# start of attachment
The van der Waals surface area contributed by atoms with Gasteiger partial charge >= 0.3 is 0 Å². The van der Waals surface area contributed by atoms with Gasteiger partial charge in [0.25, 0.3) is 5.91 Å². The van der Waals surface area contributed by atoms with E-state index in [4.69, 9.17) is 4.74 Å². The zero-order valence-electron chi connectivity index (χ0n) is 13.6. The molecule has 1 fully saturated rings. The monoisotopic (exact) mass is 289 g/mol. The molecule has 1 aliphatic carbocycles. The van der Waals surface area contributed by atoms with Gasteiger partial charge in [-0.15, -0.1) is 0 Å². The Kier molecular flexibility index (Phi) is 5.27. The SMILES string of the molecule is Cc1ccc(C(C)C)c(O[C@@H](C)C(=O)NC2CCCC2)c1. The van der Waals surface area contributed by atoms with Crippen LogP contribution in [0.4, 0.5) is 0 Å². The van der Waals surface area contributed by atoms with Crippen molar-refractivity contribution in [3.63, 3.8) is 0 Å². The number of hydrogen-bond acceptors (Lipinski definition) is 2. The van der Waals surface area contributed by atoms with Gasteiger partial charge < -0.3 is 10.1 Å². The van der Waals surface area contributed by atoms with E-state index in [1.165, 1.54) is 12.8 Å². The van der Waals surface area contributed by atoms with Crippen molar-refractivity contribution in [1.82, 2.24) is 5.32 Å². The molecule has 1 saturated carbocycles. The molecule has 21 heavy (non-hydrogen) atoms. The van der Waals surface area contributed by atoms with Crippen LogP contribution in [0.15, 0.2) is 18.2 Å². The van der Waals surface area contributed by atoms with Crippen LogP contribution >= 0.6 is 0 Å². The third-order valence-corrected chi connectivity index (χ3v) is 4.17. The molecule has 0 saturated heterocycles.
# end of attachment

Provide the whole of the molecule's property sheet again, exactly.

The van der Waals surface area contributed by atoms with Gasteiger partial charge >= 0.3 is 0 Å². The van der Waals surface area contributed by atoms with Gasteiger partial charge in [0.25, 0.3) is 5.91 Å². The van der Waals surface area contributed by atoms with E-state index in [4.69, 9.17) is 4.74 Å². The zero-order valence-electron chi connectivity index (χ0n) is 13.6. The molecule has 1 fully saturated rings. The monoisotopic (exact) mass is 289 g/mol. The molecule has 1 aliphatic carbocycles. The van der Waals surface area contributed by atoms with Gasteiger partial charge in [-0.15, -0.1) is 0 Å². The Kier molecular flexibility index (Phi) is 5.27. The SMILES string of the molecule is Cc1ccc(C(C)C)c(O[C@@H](C)C(=O)NC2CCCC2)c1. The van der Waals surface area contributed by atoms with Crippen LogP contribution in [0.4, 0.5) is 0 Å². The van der Waals surface area contributed by atoms with Crippen molar-refractivity contribution in [3.63, 3.8) is 0 Å². The number of hydrogen-bond acceptors (Lipinski definition) is 2. The van der Waals surface area contributed by atoms with Gasteiger partial charge < -0.3 is 10.1 Å². The van der Waals surface area contributed by atoms with E-state index in [1.165, 1.54) is 12.8 Å². The van der Waals surface area contributed by atoms with Crippen molar-refractivity contribution in [1.82, 2.24) is 5.32 Å². The molecule has 1 saturated carbocycles. The molecule has 21 heavy (non-hydrogen) atoms. The van der Waals surface area contributed by atoms with Crippen LogP contribution in [0.15, 0.2) is 18.2 Å². The van der Waals surface area contributed by atoms with Crippen LogP contribution >= 0.6 is 0 Å². The third-order valence-corrected chi connectivity index (χ3v) is 4.17. The molecule has 0 saturated heterocycles.